On 1 August, King Abdullah of Saudi Arabia released a statement denouncing the killings in Gaza as a “collective massacre” but conveniently, as the Associated Press pointed out, “stopped short of directly condemning Israel” and “did not call for any specific action to be taken against Israel”. Meanwhile, the kingdom’s Grand Mufti, Abdul Aziz al ash-Sheikh, claimed that pro-Palestinian demonstrations were “just demagogic actions that won’t help Palestinians”.

Then there is Syria. The Respect MP, George Galloway, may have praised the Syrian tyrant Bashar al-Assad once as the “last Arab ruler” because of the latter’s supposed willingness to stand up to Israel, but Assad’s brutal security forces have bombed and besieged the Palestinian refugees of Yarmouk, on the outskirts of Damascus. According to Amnesty International, Syrian forces have also been “committing war crimes by using starvation of civilians as a weapon” and have forced the refugees to “resort to eating cats and dogs”.

The rest of the Arab countries don’t have much better records. In Lebanon, 400,000-odd Palestinian refugees languish in refugee camps where the conditions are nothing short of horrific. They are prevented by law from working in the public sector or using state medical and education facilities and are also barred from buying property.

In Jordan, ethnic Jordanians or “East Bankers” resent the “West Bank” Palestinian majority, including their queen, Rania. And in Kuwait in 1991, after the first Gulf war, as many as 200,000 Palestinians were forced out of the country as punishment for Yasser Arafat’s support for Saddam Hussein; up to 4,000 Palestinians were reportedly killed in vigilante attacks.

This Arab betrayal of the Palestinian cause has deep roots. In his 1988 book, Collusion Across the Jordan, the Israeli-British historian Avi Shlaim described how King Abdullah of (what was then) Transjordan worked with the Israelis, behind the scenes, to prevent the Palestinians from establishing their own state in 1948.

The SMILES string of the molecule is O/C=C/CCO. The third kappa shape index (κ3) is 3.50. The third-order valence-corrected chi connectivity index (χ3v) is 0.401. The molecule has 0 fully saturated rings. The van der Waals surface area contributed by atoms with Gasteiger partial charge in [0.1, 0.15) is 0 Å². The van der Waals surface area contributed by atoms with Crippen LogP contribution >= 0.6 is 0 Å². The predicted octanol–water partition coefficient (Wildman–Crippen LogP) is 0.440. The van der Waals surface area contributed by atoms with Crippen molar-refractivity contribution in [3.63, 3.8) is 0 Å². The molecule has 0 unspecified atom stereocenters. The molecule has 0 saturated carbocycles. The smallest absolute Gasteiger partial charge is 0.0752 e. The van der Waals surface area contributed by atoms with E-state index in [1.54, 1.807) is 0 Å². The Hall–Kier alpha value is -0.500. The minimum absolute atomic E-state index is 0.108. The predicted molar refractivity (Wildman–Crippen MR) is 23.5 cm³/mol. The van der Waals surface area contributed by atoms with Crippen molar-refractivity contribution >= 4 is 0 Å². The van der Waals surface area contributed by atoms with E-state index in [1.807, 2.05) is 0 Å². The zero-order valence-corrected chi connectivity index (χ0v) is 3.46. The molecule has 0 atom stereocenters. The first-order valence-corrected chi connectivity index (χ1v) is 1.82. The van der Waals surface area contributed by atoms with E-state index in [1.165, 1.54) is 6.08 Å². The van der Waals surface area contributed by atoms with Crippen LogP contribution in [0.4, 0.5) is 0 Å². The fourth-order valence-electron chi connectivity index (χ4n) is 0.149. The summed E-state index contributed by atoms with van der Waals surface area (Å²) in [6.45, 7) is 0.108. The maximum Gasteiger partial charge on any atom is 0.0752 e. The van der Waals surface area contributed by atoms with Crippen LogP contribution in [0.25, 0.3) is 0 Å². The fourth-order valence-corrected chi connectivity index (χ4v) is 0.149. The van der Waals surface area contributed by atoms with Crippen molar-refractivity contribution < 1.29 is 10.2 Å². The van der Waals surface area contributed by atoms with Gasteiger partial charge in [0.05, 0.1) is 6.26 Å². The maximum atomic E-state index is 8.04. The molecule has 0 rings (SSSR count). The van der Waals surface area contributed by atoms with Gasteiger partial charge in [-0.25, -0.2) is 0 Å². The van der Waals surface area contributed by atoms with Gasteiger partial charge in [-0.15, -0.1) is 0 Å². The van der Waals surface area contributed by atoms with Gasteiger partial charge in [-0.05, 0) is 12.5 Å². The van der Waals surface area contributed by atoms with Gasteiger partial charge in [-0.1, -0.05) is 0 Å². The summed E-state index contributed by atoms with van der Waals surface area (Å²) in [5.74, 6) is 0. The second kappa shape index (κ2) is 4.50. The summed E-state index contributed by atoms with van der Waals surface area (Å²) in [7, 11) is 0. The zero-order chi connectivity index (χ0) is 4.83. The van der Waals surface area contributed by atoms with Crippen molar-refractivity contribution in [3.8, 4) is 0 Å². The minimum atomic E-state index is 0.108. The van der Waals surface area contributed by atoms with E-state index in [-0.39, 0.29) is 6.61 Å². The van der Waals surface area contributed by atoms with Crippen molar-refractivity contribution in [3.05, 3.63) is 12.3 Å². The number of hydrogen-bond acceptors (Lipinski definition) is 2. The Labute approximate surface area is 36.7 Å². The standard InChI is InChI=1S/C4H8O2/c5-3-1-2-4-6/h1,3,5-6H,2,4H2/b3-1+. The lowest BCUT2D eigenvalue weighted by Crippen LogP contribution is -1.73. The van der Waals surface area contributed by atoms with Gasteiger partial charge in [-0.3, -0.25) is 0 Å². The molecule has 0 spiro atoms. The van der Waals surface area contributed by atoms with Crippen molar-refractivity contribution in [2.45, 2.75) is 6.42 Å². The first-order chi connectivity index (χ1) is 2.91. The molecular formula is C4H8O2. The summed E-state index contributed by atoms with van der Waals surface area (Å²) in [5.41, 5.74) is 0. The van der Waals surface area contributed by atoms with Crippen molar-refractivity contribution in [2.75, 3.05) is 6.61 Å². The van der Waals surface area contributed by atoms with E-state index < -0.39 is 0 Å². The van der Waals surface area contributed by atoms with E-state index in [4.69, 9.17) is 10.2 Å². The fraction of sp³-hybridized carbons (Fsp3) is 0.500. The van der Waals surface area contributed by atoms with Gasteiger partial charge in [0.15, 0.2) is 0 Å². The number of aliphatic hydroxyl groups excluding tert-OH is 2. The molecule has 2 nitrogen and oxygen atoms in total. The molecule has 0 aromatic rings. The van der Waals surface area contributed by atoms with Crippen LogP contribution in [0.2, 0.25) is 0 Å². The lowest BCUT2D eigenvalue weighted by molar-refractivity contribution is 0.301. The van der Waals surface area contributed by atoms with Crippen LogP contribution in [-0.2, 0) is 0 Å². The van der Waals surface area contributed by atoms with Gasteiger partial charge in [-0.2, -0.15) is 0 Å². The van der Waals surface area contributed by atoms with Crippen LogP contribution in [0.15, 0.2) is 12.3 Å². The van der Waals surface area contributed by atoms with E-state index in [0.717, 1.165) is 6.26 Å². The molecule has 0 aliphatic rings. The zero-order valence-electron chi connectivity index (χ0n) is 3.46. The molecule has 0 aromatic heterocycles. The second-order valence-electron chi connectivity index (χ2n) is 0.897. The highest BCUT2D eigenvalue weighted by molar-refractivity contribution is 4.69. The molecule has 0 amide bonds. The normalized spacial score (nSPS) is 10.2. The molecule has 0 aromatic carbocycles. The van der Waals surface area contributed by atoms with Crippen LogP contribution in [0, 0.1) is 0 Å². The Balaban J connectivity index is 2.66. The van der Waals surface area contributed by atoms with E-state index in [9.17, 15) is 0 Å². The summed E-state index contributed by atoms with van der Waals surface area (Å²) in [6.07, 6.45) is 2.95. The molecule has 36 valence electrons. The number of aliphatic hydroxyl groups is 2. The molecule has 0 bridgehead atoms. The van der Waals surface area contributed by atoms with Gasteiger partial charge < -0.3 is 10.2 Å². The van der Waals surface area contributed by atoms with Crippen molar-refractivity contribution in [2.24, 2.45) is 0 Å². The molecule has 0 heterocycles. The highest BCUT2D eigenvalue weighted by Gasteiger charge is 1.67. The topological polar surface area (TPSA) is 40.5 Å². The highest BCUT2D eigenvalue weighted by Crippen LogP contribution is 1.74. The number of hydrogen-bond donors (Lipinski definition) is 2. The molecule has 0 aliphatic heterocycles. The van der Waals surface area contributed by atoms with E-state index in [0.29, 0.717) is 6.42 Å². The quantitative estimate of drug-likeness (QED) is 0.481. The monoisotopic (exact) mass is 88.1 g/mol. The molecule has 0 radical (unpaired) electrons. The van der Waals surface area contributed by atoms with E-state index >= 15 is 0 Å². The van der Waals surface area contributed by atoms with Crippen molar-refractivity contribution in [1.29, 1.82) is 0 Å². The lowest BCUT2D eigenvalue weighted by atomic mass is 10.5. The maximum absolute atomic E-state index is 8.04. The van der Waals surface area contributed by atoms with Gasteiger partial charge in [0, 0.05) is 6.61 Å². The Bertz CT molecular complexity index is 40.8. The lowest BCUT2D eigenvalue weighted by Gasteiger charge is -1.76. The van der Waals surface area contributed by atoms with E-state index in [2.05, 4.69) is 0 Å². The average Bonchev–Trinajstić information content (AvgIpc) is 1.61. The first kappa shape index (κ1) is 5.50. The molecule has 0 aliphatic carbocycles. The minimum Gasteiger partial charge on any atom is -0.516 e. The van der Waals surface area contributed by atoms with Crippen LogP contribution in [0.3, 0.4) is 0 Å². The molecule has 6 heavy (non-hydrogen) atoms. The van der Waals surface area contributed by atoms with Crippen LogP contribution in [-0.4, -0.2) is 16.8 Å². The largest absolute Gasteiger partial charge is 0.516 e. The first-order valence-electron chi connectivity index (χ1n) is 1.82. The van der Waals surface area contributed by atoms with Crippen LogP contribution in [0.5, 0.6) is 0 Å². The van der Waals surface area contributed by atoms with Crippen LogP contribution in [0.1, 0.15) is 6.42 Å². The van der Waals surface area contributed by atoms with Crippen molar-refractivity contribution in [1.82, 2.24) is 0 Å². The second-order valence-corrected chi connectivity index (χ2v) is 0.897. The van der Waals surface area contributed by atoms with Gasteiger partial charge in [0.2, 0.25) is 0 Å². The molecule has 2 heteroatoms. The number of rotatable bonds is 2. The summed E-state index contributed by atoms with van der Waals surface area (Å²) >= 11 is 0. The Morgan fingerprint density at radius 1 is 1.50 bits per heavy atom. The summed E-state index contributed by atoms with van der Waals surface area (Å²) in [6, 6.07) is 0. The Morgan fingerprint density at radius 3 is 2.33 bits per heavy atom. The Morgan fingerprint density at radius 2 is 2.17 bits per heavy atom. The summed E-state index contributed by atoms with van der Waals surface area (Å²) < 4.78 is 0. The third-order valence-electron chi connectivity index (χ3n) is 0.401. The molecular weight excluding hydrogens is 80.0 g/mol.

“Palestine has been the dominant issue on the agenda of the Arab League since its birth in 1945,” Shlaim, now emeritus professor of international relations at Oxford, tells me. “But ideological commitment to the Palestinian cause has never been translated into effective support. “So one has to distinguish between the rhetorical and the practical level of Arab foreign policy.”

Today, most of the unelected leaders of the Arab world, from the generals of North Africa to the petromonarchs of the Gulf, see the Muslim Brotherhood and fellow-travellers such as Hamas as a bigger threat to their own rule than the Israel Defence Forces. Only the emirate of Qatar maintains close ties with both the Muslim Brotherhood in Egypt and Hamas in Gaza; the rest of the region’s despots and dictators would be delighted to see the Israelis deliver a knockout blow to the Sunni Islamists of Gaza – and, for that matter, to the Shia Islamists of Iran.

Let’s be clear: the inconvenient truth is that the collective punishment of the Pales­tinian people in Gaza is a collective endeavour in its own right – led by Israel, enforced by Egypt, endorsed by Saudi Arabia.

Pity the poor Palestinians. Their territories are occupied by the Jewish state; their cause is abandoned by the Arab world. 

Mehdi Hasan is an NS contributing writer, and works for al-Jazeera English and the Huffington Post UK, where this column is crossposted

US air strikes to help Iraqs Yazidis have come at the 11th hour | Christine Allison

The Guardian World news: Islam - 8 August, 2014 - 10:42
Five days after jihadist forces triggered mass emigration in northern Iraq, the west is acting to avert an extinction event lets hope it is not too late

Obama acts to save Iraqis besieged on mountain

The world is now aware of the desperate plight of the Yazidis, a little-known minority in northern Iraq. President Obama has, in the last 24 hours, decided to act. This help has come none too soon, since it is five days since jihadists of the Islamic State (IS) seized control of Mount Sinjar from Kurdish forces, triggering mass emigration of the Yazidi population.

Of the estimated 200,000 refugees, many have reached towns in the Kurdish zone, where emergency supplies are running low; others are stranded on the mountain, dying of hunger and thirst but too afraid to move, aware that IS is killing Yazidis it finds or forcibly converting them to Islam, since it sees them as polytheists or worse devil worshippers. Some supplies have now been dropped, and air strikes have been announced.